2. Predictive Maintenance is Keeping Production On Track
A breakdown in critical equipment is costly to manufacturers both in terms of repairs as well as downtime and loss of productivity. According to Information Technology Intelligence Consulting, 98% of organizations say a single hour of downtime costs over $100,000. Ensuring that all equipment is functioning optimally therefore remains a key priority for manufacturers, many of whom are turning to predictive maintenance technology to do so.
Widespread adoption of predictive maintenance technologies could reduce companies’ maintenance costs by 20%, reduce unplanned outages by 50% and extend machinery life by years according to management consulting firm McKinsey & Company.
3. Shifting Focus From B2B to B2B2C
Many manufacturers who traditionally had a B2B business model are shifting to a B2B2C (business-to-business-to-consumer) model due to the many benefits selling directly to consumers provides including:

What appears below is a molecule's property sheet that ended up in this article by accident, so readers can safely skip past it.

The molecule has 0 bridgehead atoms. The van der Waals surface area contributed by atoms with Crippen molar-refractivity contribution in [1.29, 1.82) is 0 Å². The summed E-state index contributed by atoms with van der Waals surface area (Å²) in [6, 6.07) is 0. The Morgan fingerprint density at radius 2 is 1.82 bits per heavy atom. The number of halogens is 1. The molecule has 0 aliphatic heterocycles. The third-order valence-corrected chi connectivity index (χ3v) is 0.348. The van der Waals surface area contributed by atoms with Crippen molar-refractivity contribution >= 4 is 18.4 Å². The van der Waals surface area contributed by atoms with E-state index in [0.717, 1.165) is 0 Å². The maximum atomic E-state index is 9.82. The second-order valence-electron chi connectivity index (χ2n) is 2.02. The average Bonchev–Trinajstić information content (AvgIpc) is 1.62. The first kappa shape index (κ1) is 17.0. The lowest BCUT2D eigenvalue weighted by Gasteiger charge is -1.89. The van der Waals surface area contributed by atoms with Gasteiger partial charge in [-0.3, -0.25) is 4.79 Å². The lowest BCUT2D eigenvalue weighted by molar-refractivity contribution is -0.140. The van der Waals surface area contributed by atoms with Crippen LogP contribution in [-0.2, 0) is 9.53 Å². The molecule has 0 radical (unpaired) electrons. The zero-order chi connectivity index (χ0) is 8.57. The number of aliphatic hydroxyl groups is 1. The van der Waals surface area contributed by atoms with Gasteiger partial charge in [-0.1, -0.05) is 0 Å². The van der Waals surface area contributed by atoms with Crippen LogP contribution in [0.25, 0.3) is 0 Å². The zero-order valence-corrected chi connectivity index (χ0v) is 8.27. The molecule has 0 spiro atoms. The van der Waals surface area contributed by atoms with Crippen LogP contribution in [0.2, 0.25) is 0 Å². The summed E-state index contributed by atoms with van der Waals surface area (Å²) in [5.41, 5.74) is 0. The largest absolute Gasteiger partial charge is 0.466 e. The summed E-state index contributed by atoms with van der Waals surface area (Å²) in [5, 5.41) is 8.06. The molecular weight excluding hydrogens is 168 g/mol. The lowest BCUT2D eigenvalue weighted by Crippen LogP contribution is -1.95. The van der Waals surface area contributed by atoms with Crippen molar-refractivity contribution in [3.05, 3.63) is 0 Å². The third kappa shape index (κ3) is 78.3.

- Increased Profit: You get the full manufacturer’s suggested retail price (MSRP) rather than wholesale prices for your products.
- Faster Time to Market: You can prototype, test, and get products to market quickly instead of contending with the lengthy traditional retail sales cycle that requires locked-down product development far ahead of order and delivery. This agility gives you a competitive edge.
- Brand Control: You own your brand. It won’t be diluted or misrepresented by third parties.
- Price Control: You can reinforce your MSRP.
- Better Customer Data: Selling direct to customers allows you to collect data about them that ultimately results in better products, stronger relationships, and increased sales.